Texas Instruments' Test Results: DLP vs. LCD

Evan Powell, June 26, 2003

NOTE: Click here for latest article on LCD vs. DLP published July 28, 2009

There has been a lot of email asking for comments on a test recently published by Texas Instruments that examined the reliability of the DLP and LCD technologies. In essence, the test results seemed to indicate that DLP-based projectors deliver stable picture quality over their expected usable life, whereas LCD projectors may be expected to degrade over time. This has prompted two obvious questions: Was TI's test valid? And should the results of the test be taken into consideration by consumers who are about to purchase a projector? This article will attempt to address these questions for readers who are concerned about it.


Last year Texas Instruments commissioned a lab test to compare the relative stability and longevity of the DLP and LCD technologies. The test commenced in May, 2002. Two DLP projectors and five LCD projectors were run 24 hours a day, 7 days a week for five months, with breaks only to change lamps as needed. During this time each projector was periodically measured for lumen output, contrast, uniformity, and color chromaticity for white, red, green, and blue.

Though sponsored by TI, the test itself was conducted at the Munsell Color Science Laboratory (MCSL) ( www.cis.rit.edu/research/mcsl/), Rochester Institute of Technology. The technical measurements were taken by MCSL personnel. The selection of the models to be included in the test was done by TI. The interpretation of the results and the publishing of the conclusions was done by TI.

Texas Instruments released the results of the test to the public in March, 2003. In summary, the test results indicated that the two DLP projectors used in the evaluation delivered stable contrast and color balance that remained relatively unchanged for over 4,000 hours of continuous operation. Meanwhile, the five LCD projector test units tended to shift color balance and lose contrast over time. Based on the judgment of TI personnel overseeing the test, the image quality of the LCD projectors eroded fairly rapidly, eventually degrading to the point of becoming subjectively "unacceptable." TI defined this unacceptable condition as the point at which TI believed the picture quality was sufficiently degraded that an average user would not be satisfied with it. The first LCD projector was judged to reach this unacceptable condition in just 1368 hours of operation. The remaining four units were said to have degraded to an unacceptable state in 2160, 2352, 3456, and 3456 hours respectively.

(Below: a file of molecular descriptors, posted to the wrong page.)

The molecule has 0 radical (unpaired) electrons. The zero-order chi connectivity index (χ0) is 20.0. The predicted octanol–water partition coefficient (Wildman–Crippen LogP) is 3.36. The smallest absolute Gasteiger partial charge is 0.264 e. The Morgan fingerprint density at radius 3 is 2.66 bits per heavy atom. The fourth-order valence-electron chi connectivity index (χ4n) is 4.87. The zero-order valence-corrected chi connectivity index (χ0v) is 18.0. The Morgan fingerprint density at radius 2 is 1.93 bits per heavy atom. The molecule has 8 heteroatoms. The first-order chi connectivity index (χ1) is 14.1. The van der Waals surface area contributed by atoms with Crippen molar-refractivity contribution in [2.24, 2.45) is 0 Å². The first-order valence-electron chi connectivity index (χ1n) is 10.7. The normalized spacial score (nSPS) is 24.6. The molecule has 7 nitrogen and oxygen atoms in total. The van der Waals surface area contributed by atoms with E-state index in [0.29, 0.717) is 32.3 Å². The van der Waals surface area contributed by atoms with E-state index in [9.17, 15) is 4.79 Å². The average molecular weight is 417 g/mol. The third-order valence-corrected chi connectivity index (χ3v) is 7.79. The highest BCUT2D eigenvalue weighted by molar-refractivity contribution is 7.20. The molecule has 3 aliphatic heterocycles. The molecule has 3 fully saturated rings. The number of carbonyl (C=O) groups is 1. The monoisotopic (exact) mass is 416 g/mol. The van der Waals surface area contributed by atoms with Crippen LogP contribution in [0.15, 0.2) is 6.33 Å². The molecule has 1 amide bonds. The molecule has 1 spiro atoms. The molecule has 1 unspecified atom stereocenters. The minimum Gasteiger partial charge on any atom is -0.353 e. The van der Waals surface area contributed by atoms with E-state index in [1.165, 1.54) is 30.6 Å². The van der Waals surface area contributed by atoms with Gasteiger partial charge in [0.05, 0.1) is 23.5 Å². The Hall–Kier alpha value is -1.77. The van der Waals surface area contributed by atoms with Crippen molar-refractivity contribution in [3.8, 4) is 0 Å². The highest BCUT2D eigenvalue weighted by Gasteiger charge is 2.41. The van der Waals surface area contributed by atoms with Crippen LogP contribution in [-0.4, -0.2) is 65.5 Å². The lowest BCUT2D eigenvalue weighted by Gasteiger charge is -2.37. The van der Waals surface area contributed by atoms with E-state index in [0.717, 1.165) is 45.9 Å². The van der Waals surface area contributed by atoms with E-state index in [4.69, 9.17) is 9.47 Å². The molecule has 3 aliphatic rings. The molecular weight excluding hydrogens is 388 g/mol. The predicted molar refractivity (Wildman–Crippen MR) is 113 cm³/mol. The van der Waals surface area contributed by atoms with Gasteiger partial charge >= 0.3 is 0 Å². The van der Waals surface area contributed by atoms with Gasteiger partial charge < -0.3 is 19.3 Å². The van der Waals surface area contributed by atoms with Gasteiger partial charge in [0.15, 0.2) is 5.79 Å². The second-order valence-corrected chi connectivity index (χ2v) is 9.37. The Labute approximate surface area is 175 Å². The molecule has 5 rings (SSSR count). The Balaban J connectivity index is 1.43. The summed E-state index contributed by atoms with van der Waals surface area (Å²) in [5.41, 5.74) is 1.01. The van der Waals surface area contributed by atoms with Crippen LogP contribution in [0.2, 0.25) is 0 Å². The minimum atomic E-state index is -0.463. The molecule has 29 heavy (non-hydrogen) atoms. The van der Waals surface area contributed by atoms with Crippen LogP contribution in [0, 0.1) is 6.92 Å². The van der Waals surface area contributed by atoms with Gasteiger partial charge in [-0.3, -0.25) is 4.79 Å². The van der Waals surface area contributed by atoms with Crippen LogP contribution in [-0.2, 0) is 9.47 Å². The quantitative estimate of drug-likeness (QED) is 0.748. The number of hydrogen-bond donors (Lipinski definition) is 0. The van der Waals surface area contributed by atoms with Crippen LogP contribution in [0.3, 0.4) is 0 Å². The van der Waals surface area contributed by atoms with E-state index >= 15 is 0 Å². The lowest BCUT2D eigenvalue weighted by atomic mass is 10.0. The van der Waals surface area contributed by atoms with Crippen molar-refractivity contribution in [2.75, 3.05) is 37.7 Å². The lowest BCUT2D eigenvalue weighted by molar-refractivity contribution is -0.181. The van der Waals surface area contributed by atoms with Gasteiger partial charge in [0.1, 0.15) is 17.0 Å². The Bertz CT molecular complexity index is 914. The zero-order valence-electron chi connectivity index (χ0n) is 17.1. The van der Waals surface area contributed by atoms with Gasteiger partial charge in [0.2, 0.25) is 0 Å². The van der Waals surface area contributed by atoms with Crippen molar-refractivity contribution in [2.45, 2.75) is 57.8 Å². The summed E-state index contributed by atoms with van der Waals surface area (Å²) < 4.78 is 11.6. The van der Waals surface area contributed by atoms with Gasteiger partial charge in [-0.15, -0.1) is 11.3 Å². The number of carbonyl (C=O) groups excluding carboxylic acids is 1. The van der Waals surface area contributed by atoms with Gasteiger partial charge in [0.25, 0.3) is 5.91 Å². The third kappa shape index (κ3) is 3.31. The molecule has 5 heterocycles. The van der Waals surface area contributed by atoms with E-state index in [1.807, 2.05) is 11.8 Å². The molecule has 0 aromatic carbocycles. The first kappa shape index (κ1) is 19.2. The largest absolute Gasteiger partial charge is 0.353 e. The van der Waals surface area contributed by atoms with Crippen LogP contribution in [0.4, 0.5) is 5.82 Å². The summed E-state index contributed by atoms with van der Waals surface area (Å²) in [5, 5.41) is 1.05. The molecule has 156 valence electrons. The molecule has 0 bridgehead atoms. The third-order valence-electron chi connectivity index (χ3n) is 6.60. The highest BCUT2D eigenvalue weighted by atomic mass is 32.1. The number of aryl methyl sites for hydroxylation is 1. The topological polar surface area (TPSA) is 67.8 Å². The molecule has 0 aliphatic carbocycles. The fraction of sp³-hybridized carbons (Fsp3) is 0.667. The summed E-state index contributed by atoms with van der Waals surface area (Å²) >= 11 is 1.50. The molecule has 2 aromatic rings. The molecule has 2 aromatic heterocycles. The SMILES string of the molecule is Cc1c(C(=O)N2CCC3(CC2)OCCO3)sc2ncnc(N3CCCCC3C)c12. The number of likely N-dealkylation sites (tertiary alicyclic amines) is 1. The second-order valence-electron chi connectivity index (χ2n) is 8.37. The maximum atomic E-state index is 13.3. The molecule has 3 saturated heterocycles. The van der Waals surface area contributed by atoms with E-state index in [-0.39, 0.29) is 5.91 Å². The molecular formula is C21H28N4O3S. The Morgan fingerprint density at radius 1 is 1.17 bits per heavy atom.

Other than to say that the five LCD models selected for the test were popular products in the marketplace at the time the test commenced in May, 2002, TI has not disclosed either the models or manufacturers of the LCD units. They did release some limited spec information as noted below. However some of the salient technical specifications that might reasonably be suspected to have a bearing on the outcome including specific size and weight of the units, and lamp type and wattage, was not disclosed.

Texas Instruments claims that the results of this test are evidence that DLP technology is superior to LCD when it comes to "picture reliability" over the projector's anticipated lifetime. Picture reliability is defined by TI as the ability to maintain consistent image quality throughout the life of the projector.

Description of the Lab Test

The test was conducted at the facilities of the Munsell Color Science Laboratory in Rochester, NY. It was carried out in a dedicated 10 x 18 foot room. Eight projectors were operated essentially 24 hours per day, 7 days per week. These included the two DLP projectors and five LCD projectors already noted, plus an LCOS-based projector. The technical performance data pertaining to the LCOS machine was not included in the final report issued by TI since a sample of one is not sufficient to support any conclusions about the technology.

The two DLP and five LCD machines were portable-class machines. Six of the seven units (both DLPs and all but one of the LCDs) were XGA resolution. The fifth LCD unit was 16:9 format of unspecified resolution. The five LCD projectors consisted of three with 0.9" panels and two with 0.7" panels. The DLP units represented one each of 0.9" and 0.7" chips. Both DLP projectors were rated at 2000 ANSI lumens. The five LCDs had brightness ratings of 800, 1000, 1100, 2000, and 2000 ANSI lumens.